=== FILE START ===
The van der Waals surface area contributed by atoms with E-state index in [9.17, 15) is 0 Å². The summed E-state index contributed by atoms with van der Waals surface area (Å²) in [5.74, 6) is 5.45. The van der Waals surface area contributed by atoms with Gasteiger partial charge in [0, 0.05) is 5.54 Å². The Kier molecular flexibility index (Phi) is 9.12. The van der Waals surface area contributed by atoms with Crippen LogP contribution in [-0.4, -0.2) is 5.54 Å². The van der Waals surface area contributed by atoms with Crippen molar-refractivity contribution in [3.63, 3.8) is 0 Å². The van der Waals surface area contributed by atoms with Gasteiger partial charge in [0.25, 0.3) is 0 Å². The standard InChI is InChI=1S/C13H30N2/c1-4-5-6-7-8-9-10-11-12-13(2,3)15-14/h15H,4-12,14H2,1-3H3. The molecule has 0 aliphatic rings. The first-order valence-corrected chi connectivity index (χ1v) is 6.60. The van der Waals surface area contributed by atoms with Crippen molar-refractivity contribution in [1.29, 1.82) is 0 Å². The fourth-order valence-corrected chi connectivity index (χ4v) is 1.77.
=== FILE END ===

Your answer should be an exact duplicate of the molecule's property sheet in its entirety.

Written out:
The van der Waals surface area contributed by atoms with E-state index in [9.17, 15) is 0 Å². The summed E-state index contributed by atoms with van der Waals surface area (Å²) in [5.74, 6) is 5.45. The van der Waals surface area contributed by atoms with Gasteiger partial charge in [0, 0.05) is 5.54 Å². The Kier molecular flexibility index (Phi) is 9.12. The van der Waals surface area contributed by atoms with Crippen LogP contribution in [-0.4, -0.2) is 5.54 Å². The van der Waals surface area contributed by atoms with Crippen molar-refractivity contribution in [3.63, 3.8) is 0 Å². The van der Waals surface area contributed by atoms with Gasteiger partial charge in [0.25, 0.3) is 0 Å². The standard InChI is InChI=1S/C13H30N2/c1-4-5-6-7-8-9-10-11-12-13(2,3)15-14/h15H,4-12,14H2,1-3H3. The molecule has 0 aliphatic rings. The first-order valence-corrected chi connectivity index (χ1v) is 6.60. The van der Waals surface area contributed by atoms with Crippen molar-refractivity contribution in [1.29, 1.82) is 0 Å². The fourth-order valence-corrected chi connectivity index (χ4v) is 1.77.